Sounds like this could be true, right? After all, if you consider f(x) as just a discrete sequence f(a),f(a+1),\dots this follows immediately from Stolz’s theorem. In fact, if f is bounded over every interval [a',a'+1] where a'\ge a, this statement is true. If we impose the requirement that f is continuous, this implies boundedness over every such interval and thus the proposition holds. (Proof of this is omitted, because hey, look at the post title. But basically the idea is to prove that f(a+n+x)^{1/(a+n+x)} cannot differ too much from f(a+n)^{1/(a+n)} when n\in\mathbb N is large enough and 0\le x\le 1.)

However, finding examples in analysis is all about pathological functions too hard to graph and comprehend. A bounded function won’t do, so we need an unbounded function. But we can’t have a function that has singularities either (like x\mapsto1/x). If we can’t have a function that’s nicely defined, we might as well make it super-pathological.

\begin{array}{rl}f:\mathbb [0,\infty)\to&[1,\infty)\\  x\mapsto&\begin{cases}1\text{ if }x\notin\mathbb Q\\n\text{ if }x\in\mathbb Q\text{ and }x=m/n,~\gcd(m,n)=1,~n>0\end{cases}  \end{array}

This is sort of like the reciprocal of Thomae’s function. Just happened to be the first thing that came to mind because we covered that in class a while ago, though I can’t think of a simpler and equally suitable function. Anyway.

\displaystyle\forall x\in\mathbb R^+\quad f(x+1)=f(x)\\  \implies f(x+1)/f(x)=1\\  \implies\lim_{x\to\infty}f(x+1)/f(x)=1

Kinda obvious, yes? The problem is that now we can also show that \limsup_{x\to\infty}\sqrt[x]{f(x)}=+\infty, and we know that 1 is not infinite. Probably. Come to think about it, we never actually proved the finiteness of 1. Let’s assume that.

For any positive integer N, let \displaystyle x:=N+\frac1{N^{N+1}}>N.

\displaystyle f(x)=N^{N+1}\\  \sqrt[x]{f(x)}=N^{(N+1)/\left(N+\frac1{N^{N+1}}\right)}\ge N

Thus we have shown that \limsup_{x\to\infty}\sqrt[x]{f(x)}\ge\limsup_{x\to\infty}\lceil x\rceil=+\infty, and consequently, \lim_{x\to\infty}\sqrt[x]{f(x)} diverges as well.

Actually, the crux of this proof is that for every a'\ge a, f is unbounded over the interval [a'+n,a'+n+1] for some nonnegative integer n, and put that way, it’s a lot easier to come up with other counterexamples.

MA2108S Tutorial 9

Let’s see. It’s 11:32 pm as I write this sentence. How long will it take me to finish this?

Order in which questions were done: 3, 5, 10, 11, 2, 12, 1, 6, 4, 8, 9, (todo) 7.


Non-kosher solution: the derivative of f:x\mapsto m+\varepsilon\sin x is strictly bounded by \pm1, so fixed-point iteration converges to the unique fixed point. But we don’t know about derivatives yet!

Side note: Actually, this reminds me. In the Numerical Analysis I module, the lecture notes give that if |f'(x)|\le c<1 for some c then fixed-point iteration converges, which is stricter a condition than necessary. This can be relaxed in two different ways; either by using Lipschitz continuity (c-Lipschitz where c<1) or by imposing |f'(x)|<1. Or to generalise slightly further, it’s enough to have |f(x_1)-f(x_0)|/|x_1-x_0|<1 for all x_0\ne x_1 as the condition. This forces every interval to shrink by a nonzero amount on applying the function, which in turn forces convergence and uniqueness of the fixed point. (Actually, wait, I’m having a hard time trying to convince myself that this is actually true now. I’ll leave this as a [citation needed] and get back to the tutorial question. Actually actually, the Wikipedia article on the Banach fixed-point theorem says that this is true if we assume f to be an endomorphism on a closed interval, which was the case I was thinking of anyway.)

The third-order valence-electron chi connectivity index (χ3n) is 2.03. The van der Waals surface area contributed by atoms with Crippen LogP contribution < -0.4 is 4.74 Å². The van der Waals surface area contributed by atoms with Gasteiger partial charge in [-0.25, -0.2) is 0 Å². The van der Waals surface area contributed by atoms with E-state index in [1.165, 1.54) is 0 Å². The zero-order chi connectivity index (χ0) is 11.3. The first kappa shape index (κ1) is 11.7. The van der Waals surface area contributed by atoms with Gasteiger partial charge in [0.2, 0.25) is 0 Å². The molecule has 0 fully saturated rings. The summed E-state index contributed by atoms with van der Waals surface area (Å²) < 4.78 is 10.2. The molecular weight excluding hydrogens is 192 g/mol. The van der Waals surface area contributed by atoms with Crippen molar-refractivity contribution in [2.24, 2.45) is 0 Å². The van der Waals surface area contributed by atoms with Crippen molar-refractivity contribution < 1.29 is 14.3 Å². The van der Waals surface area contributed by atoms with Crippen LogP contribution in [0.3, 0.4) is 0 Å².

How would we approach this question? The root of f(x)=m must lie somewhere in (m-1,m+1), since |\varepsilon\sin|\le\varepsilon<1. But wait, we just assumed that the root exists. Instead, we should use IVT and show both existence and the bound in one step.

The standard high-school-level proof of fixed-point iteration converging involves MVT, which we can’t use because we don’t have differentiation yet. What we can do is to weaken it to Lipschitz continuity, which is pretty much the statement of the MVT anyway. We’ll take as a lemma that \sin is 1-Lipschitz; i.e. f is \varepsilon-Lipschitz. Now we can prove uniqueness of the root and that iteration of f generates a contractive sequence (thereby implying convergence) if the seed is in (m-1,m+1).

Suppose there exist two distinct solutions x,x' (i.e. f(x)=f(x')=m). Then |x-x'|=|f(x)-f(x')|\implies|f(x)-f(x')|/|x-x'|=1>\varepsilon, a contradiction. Therefore the fixed point is unique. Henceforth let x be the unique solution.

\displaystyle|x_{k+1}-x|=|f(x_k)-f(x)|\le\varepsilon|x_k-x|\\  \implies |x_n-x|\le\varepsilon^n|x_0-x|\\  \implies\lim_{n\to\infty}x_n=x



This is easily bounded in both directions thus, assuming x>1.

\displaystyle\prod_{k=1}^n(1+x^k)<\prod_{k=1}^n(x^k+x^k)=(2x)^{n(n+1)/2}\\  \prod_{k=1}^n(1+x^k)>\prod_{k=1}^nx^k=x^{n(n+1)/2}

Therefore p=n(n+1)/2. To find A, which is obviously 1, consider the following limit of a finite product.


Therefore \prod_{k=1}^n(1+x^k)\sim x^{n(n+1)/2}.



Suppose x>2\cdot10^5. Then




\displaystyle{\frac{\tan x-\sin x}{x^3}=\frac{\sin x(\tfrac1{\cos x}-1)}{x^3}\\  =\frac{\sin x}x\frac{1-\cos x}{x^2\cos x}=\frac{\sin x}x\frac{2\sin(\tfrac x2)^2}{x^2}\sec x\to1\cdot\frac12\cdot1=\frac12}\\  \therefore\tan x-\sin x\sim\frac12x^3